The Journal Article Tag Suite (JATS) is a NISO standard that defines a set of XML elements and attributes for tagging journal articles. JATS is not only used for fulltext content at PubMed Central (and JATS has evolved from the NLM Archiving and Interchange Tag Suite originally developed for PubMed Central), but is also increasinly used by publishers.

For many publishers the version of record of an article is stored in XML, and other formats (currently HTML, PDF and increasingly ePub) are generated from this XML. Unfortunately the process of converting author-submitted manuscripts into JATS-compliant XML is time-consuming and costly, and this is a problem in particular for small publishers.

In a recent blog post (The Grammar of Scholarly Communication) I argued that publishers should accept manuscripts in any reasonable file format, including Microsoft Word, Open Office, LaTeX, Markdown, HTML and PDF. Readers of this blog know that I am a big fan of markdown for scholarly documents, but I am of course well aware that at the end of the day these documents have to be converted into JATS.

As a small step towards that goal I have today released the first public version of pandoc-jats, a custom writer for Pandoc that converts markdown documents into JATS XML with a single command, e.g.

pandoc -f example.md --filter pandoc-citeproc --bibliography=example.bib --csl=apa.csl -t JATS.lua -o example.xml

Please see the pandoc-jats Github repository for more detailed information, but using this custom writer is as simple as downloading a single JATS.luafile. The big challenge is of course to make this custom writer work with as many documents as possible, and that will be my job the next few weeks. Two example JATS documents are below (both markdown versions of scholarly articles and posted on this blog as HTML):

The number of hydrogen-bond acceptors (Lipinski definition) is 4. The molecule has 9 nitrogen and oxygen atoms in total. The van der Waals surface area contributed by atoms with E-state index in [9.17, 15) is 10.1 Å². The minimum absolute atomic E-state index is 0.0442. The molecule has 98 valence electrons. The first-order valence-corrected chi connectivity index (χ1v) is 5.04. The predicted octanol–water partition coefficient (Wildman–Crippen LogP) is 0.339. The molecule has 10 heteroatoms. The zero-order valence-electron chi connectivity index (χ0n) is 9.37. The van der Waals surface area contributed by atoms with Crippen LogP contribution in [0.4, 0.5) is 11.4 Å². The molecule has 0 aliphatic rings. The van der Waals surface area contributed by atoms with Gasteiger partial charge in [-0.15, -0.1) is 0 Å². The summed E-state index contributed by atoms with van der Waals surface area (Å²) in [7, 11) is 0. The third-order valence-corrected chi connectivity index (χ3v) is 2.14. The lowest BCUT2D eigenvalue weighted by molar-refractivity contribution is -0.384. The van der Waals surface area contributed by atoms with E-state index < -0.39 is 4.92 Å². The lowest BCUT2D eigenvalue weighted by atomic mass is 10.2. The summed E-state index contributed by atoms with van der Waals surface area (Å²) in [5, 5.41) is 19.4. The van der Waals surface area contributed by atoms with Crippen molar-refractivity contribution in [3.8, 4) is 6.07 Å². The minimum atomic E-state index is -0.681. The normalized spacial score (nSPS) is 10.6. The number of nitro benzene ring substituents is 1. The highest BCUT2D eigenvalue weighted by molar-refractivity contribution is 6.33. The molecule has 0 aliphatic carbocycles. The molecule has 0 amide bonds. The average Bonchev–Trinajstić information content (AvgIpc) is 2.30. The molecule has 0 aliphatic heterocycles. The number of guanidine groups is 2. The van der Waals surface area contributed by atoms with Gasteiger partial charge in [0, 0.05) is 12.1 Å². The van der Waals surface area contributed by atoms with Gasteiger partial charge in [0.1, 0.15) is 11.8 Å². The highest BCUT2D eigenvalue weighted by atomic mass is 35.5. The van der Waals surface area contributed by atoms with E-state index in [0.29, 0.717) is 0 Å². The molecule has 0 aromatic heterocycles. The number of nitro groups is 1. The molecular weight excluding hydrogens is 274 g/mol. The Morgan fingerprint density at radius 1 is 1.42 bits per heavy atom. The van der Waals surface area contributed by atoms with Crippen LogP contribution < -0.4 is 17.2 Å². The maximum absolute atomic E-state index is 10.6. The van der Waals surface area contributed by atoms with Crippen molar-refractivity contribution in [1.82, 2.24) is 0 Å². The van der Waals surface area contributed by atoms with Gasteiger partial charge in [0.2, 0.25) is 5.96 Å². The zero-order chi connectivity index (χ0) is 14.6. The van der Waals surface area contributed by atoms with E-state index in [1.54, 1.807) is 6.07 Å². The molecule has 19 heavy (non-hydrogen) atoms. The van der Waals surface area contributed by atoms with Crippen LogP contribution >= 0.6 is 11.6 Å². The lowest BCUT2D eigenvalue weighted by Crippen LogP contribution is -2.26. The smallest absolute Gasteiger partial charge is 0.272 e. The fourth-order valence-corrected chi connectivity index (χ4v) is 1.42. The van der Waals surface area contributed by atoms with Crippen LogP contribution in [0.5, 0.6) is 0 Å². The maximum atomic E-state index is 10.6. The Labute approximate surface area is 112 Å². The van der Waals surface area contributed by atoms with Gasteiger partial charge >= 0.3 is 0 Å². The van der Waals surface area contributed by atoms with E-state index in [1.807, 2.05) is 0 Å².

• Nine simple ways to make it easier to (re)use your data (HTML, JATS)
  • What Can Article Level Metrics Do for You? (HTML, JATS)

Both JATS files were validated against the JATS DTD and XSD and showed no errors with the NLM XML StyleChecker - using the excellent jats-conversion conversion and validation tools written by Alf Eaton. Markdown is actually a nice file format to convert to XML - in contrast to HTML authors can’t for example put closing tags at the wrong places. And a Pandoc custom writer written in the Lua scripting language is an interesting alternative to XSLT transformations, the more common way to create JATS XML. The custom writer has not been tested with other Pandoc input formats besides markdown, of particular interest are of course HTML and LaTeX - Microsoft Word .docx is unfortunately only a Pandoc output format.

This is the first public release and there is of course a lot of room for improvement. Many elements and attributes are not yet supported - although ORCID author identifiers are of course included. Please help me improve this tool using the Github Issue Tracker.


Next: Six Misunderstandings about Scholarly Markdown

In this post I want to talk about some of the misunderstandings I frequently encounter when discussing markdown as a format for authoring scholarly documents.

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